New Delhi: Qatar authorities said that it had identified the parents of the infant who was abandoned last month in a bin at Doha’s airport, which later prompted officials to order departing female passengers to undergo invasive examinations, sparking global outrage. Also Read - Egypt Reopens Airspace to Qatar Flights, Plane to Land in Cairo on Friday

According to a BBC report, a woman from “an Asian country” dumped the infant and fled abroad and a DNA test has also confirmed that an Asian man was the infant’s father. Also Read - Naked Man Rescued From Crocodile-Infested Waters in Australia, Ate Snails to Survive | Watch

Public prosecutors said that efforts are underway to extradite the mother and that she faces 15 years imprisonment as per a statement that called her a “convict”, suggesting she may have been convicted in absentia. Also Read - Nearly Two Million Members of China's Communist Party Working in Global Firms, Consulates Across Australia, US: Report

“Investigations revealed that the infant’s mother, who holds the nationality of an Asian country, had a relationship with another person of the nationality of one of the Asian countries,” the statement said.

“The father of the infant admitted he had a relationship with the infant’s mother, and that she had sent him a message and a photo of the newborn infant immediately after her birth,” it added.

“The letter included her saying that she had [abandoned] the infant she had given birth to and fled to her country.”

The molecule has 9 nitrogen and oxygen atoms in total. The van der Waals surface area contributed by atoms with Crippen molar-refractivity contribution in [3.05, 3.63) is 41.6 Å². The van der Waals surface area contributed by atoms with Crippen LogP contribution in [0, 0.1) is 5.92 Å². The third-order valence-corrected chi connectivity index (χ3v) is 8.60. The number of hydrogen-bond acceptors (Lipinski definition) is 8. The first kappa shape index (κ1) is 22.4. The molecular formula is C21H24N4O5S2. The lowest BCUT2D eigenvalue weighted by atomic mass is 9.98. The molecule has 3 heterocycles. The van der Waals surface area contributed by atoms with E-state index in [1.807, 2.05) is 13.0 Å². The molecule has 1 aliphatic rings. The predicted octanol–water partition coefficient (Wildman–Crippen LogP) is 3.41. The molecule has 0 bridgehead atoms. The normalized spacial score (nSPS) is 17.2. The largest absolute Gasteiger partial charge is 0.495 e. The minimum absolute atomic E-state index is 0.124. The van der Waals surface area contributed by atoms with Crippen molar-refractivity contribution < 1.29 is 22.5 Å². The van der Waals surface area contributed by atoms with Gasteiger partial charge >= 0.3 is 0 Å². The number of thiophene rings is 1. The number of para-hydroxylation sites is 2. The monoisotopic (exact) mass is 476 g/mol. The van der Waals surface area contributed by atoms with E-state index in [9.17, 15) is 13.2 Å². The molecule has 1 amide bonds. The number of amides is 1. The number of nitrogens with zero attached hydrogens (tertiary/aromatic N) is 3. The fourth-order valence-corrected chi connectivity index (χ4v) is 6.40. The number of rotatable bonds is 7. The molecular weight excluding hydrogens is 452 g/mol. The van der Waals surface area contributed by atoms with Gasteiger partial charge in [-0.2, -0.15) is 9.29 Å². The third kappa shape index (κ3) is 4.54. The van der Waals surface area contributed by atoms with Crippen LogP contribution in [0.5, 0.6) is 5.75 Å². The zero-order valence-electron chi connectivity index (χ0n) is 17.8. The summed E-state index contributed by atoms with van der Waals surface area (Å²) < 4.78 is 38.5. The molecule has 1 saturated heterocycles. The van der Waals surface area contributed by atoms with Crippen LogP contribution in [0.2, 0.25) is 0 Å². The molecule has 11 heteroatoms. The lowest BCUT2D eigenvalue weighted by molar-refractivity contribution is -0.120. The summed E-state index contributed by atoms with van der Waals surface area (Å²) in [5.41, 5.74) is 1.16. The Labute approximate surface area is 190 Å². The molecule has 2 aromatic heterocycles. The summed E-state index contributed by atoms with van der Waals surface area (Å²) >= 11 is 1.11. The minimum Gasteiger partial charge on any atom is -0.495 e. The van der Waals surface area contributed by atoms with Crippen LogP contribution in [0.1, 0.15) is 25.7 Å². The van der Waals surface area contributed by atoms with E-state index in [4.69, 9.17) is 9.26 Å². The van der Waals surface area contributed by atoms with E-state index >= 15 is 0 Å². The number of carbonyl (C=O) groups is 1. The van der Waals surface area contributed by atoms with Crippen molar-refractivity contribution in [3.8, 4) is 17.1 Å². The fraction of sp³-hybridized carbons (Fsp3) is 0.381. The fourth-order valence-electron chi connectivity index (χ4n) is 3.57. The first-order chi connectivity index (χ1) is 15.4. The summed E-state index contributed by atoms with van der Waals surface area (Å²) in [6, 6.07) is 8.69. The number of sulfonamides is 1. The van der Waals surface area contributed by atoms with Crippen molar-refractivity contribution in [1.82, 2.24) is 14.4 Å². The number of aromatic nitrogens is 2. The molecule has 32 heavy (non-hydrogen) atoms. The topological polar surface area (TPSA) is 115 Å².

The incident began after a newborn was found in a plastic bag in a rubbish bin at Hamad International Airport’s departures lounge on October 2. Soon after, an immediate search for the parents were launched, including on 10 planes in the vicinity.

Prosecutors said that officials had also been charged over the invasive exams carried out on women passengers including citizens of Australia, the UK and New Zealand who were on board a Sydney-bound Qatar Airways flight. The passengers complained that they were ordered to disembark, taken to ambulances on the tarmac, and told to remove their underwear for an examination to check for evidence if they had recently given birth.

The women also issued complaints that they were given no information by officials and they did not have an opportunity to provide informed consent.

The incident was highly criticised by the Australian government and Australian Prime Minister Scott Morrison described it as “appalling” and “unacceptable”. To which, his Qatari counterpart, Sheikh Khalid bin Khalifa Al Thani, said standard procedures were violated and expressed his “sincerest apology for what some female travellers went through”.